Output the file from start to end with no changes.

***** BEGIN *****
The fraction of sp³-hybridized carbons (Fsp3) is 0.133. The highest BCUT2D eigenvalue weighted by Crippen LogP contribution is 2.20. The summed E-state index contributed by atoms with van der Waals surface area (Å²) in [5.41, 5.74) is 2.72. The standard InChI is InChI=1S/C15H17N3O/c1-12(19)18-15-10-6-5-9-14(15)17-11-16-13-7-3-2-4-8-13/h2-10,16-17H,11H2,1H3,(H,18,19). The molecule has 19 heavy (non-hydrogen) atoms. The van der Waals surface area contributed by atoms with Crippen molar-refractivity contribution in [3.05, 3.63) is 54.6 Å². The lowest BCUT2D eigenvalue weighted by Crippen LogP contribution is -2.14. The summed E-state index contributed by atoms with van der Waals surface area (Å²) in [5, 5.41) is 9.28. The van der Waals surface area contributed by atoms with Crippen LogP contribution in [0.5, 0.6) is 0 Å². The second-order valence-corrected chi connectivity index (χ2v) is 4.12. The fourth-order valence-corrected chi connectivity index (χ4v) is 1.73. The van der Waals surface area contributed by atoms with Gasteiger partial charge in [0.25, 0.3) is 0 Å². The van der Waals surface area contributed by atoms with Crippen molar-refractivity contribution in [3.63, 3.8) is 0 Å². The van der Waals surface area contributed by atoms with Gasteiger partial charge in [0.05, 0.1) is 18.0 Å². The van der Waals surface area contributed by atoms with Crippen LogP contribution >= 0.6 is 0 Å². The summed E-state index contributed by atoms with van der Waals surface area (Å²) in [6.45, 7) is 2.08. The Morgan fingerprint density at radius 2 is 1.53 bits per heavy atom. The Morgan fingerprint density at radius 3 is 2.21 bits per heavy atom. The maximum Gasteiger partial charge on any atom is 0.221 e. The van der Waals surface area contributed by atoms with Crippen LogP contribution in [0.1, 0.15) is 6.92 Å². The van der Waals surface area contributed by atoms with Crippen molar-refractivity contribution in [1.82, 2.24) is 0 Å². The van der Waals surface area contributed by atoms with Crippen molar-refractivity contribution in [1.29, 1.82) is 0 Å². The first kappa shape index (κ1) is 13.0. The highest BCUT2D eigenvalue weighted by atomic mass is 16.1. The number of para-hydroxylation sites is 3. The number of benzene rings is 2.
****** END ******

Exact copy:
The fraction of sp³-hybridized carbons (Fsp3) is 0.133. The highest BCUT2D eigenvalue weighted by Crippen LogP contribution is 2.20. The summed E-state index contributed by atoms with van der Waals surface area (Å²) in [5.41, 5.74) is 2.72. The standard InChI is InChI=1S/C15H17N3O/c1-12(19)18-15-10-6-5-9-14(15)17-11-16-13-7-3-2-4-8-13/h2-10,16-17H,11H2,1H3,(H,18,19). The molecule has 19 heavy (non-hydrogen) atoms. The van der Waals surface area contributed by atoms with Crippen molar-refractivity contribution in [3.05, 3.63) is 54.6 Å². The lowest BCUT2D eigenvalue weighted by Crippen LogP contribution is -2.14. The summed E-state index contributed by atoms with van der Waals surface area (Å²) in [5, 5.41) is 9.28. The van der Waals surface area contributed by atoms with Crippen LogP contribution in [0.5, 0.6) is 0 Å². The second-order valence-corrected chi connectivity index (χ2v) is 4.12. The fourth-order valence-corrected chi connectivity index (χ4v) is 1.73. The van der Waals surface area contributed by atoms with Gasteiger partial charge in [0.25, 0.3) is 0 Å². The van der Waals surface area contributed by atoms with Crippen molar-refractivity contribution in [3.63, 3.8) is 0 Å². The van der Waals surface area contributed by atoms with Gasteiger partial charge in [0.05, 0.1) is 18.0 Å². The van der Waals surface area contributed by atoms with Crippen LogP contribution >= 0.6 is 0 Å². The summed E-state index contributed by atoms with van der Waals surface area (Å²) in [6.45, 7) is 2.08. The Morgan fingerprint density at radius 2 is 1.53 bits per heavy atom. The Morgan fingerprint density at radius 3 is 2.21 bits per heavy atom. The maximum Gasteiger partial charge on any atom is 0.221 e. The van der Waals surface area contributed by atoms with Crippen LogP contribution in [0.1, 0.15) is 6.92 Å². The van der Waals surface area contributed by atoms with Crippen molar-refractivity contribution in [1.82, 2.24) is 0 Å². The van der Waals surface area contributed by atoms with Crippen molar-refractivity contribution in [1.29, 1.82) is 0 Å². The first kappa shape index (κ1) is 13.0. The highest BCUT2D eigenvalue weighted by atomic mass is 16.1. The number of para-hydroxylation sites is 3. The number of benzene rings is 2.